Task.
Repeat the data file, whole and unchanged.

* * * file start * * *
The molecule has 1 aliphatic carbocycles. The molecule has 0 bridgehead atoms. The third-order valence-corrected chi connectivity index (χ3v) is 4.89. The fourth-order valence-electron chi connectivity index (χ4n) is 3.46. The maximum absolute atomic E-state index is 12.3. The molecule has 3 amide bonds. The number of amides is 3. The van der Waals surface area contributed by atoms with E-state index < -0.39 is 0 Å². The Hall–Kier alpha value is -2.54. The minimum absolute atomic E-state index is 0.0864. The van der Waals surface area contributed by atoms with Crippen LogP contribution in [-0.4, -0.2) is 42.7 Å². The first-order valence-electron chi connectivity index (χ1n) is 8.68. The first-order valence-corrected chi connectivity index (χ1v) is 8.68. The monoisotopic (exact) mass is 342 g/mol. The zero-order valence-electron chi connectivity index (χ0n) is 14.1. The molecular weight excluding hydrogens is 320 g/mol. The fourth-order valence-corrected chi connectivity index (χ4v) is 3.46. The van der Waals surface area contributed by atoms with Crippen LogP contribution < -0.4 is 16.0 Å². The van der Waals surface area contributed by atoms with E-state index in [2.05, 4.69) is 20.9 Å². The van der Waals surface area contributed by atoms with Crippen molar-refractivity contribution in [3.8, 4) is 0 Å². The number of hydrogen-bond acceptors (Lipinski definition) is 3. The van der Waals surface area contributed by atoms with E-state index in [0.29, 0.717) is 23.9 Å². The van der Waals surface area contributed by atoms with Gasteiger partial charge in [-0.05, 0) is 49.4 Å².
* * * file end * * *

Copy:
The molecule has 1 aliphatic carbocycles. The molecule has 0 bridgehead atoms. The third-order valence-corrected chi connectivity index (χ3v) is 4.89. The fourth-order valence-electron chi connectivity index (χ4n) is 3.46. The maximum absolute atomic E-state index is 12.3. The molecule has 3 amide bonds. The number of amides is 3. The van der Waals surface area contributed by atoms with E-state index < -0.39 is 0 Å². The Hall–Kier alpha value is -2.54. The minimum absolute atomic E-state index is 0.0864. The van der Waals surface area contributed by atoms with Crippen LogP contribution in [-0.4, -0.2) is 42.7 Å². The first-order valence-electron chi connectivity index (χ1n) is 8.68. The first-order valence-corrected chi connectivity index (χ1v) is 8.68. The monoisotopic (exact) mass is 342 g/mol. The zero-order valence-electron chi connectivity index (χ0n) is 14.1. The molecular weight excluding hydrogens is 320 g/mol. The fourth-order valence-corrected chi connectivity index (χ4v) is 3.46. The van der Waals surface area contributed by atoms with Crippen LogP contribution < -0.4 is 16.0 Å². The van der Waals surface area contributed by atoms with E-state index in [2.05, 4.69) is 20.9 Å². The van der Waals surface area contributed by atoms with Crippen molar-refractivity contribution in [3.8, 4) is 0 Å². The number of hydrogen-bond acceptors (Lipinski definition) is 3. The van der Waals surface area contributed by atoms with E-state index in [0.29, 0.717) is 23.9 Å². The van der Waals surface area contributed by atoms with Gasteiger partial charge in [-0.05, 0) is 49.4 Å².